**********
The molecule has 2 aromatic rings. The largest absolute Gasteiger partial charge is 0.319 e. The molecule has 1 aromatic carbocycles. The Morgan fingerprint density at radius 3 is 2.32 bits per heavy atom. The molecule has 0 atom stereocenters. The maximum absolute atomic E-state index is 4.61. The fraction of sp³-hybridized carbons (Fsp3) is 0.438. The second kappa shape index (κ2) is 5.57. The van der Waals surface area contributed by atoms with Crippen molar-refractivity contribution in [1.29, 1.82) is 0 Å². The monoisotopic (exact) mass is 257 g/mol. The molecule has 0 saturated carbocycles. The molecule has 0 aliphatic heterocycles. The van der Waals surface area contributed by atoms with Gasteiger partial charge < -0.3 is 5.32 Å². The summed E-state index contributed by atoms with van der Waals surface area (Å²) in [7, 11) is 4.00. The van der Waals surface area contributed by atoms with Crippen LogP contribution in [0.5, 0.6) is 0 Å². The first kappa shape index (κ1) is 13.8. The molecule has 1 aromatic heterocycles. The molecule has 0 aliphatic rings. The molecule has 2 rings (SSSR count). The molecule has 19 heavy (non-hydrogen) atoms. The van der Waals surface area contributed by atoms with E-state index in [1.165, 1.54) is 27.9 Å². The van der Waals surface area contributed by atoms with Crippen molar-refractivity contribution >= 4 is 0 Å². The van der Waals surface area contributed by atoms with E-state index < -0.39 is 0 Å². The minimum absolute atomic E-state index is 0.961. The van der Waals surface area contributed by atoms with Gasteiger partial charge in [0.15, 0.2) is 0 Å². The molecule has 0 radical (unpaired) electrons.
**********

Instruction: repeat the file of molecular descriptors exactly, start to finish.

The molecule has 2 aromatic rings. The largest absolute Gasteiger partial charge is 0.319 e. The molecule has 1 aromatic carbocycles. The Morgan fingerprint density at radius 3 is 2.32 bits per heavy atom. The molecule has 0 atom stereocenters. The maximum absolute atomic E-state index is 4.61. The fraction of sp³-hybridized carbons (Fsp3) is 0.438. The second kappa shape index (κ2) is 5.57. The van der Waals surface area contributed by atoms with Crippen molar-refractivity contribution in [1.29, 1.82) is 0 Å². The monoisotopic (exact) mass is 257 g/mol. The molecule has 0 saturated carbocycles. The molecule has 0 aliphatic heterocycles. The van der Waals surface area contributed by atoms with Gasteiger partial charge < -0.3 is 5.32 Å². The summed E-state index contributed by atoms with van der Waals surface area (Å²) in [7, 11) is 4.00. The van der Waals surface area contributed by atoms with Crippen LogP contribution in [0.5, 0.6) is 0 Å². The first kappa shape index (κ1) is 13.8. The molecule has 1 aromatic heterocycles. The molecule has 0 aliphatic rings. The molecule has 2 rings (SSSR count). The molecule has 19 heavy (non-hydrogen) atoms. The van der Waals surface area contributed by atoms with E-state index in [1.165, 1.54) is 27.9 Å². The van der Waals surface area contributed by atoms with Crippen molar-refractivity contribution >= 4 is 0 Å². The van der Waals surface area contributed by atoms with E-state index < -0.39 is 0 Å². The minimum absolute atomic E-state index is 0.961. The van der Waals surface area contributed by atoms with Gasteiger partial charge in [0.15, 0.2) is 0 Å². The molecule has 0 radical (unpaired) electrons.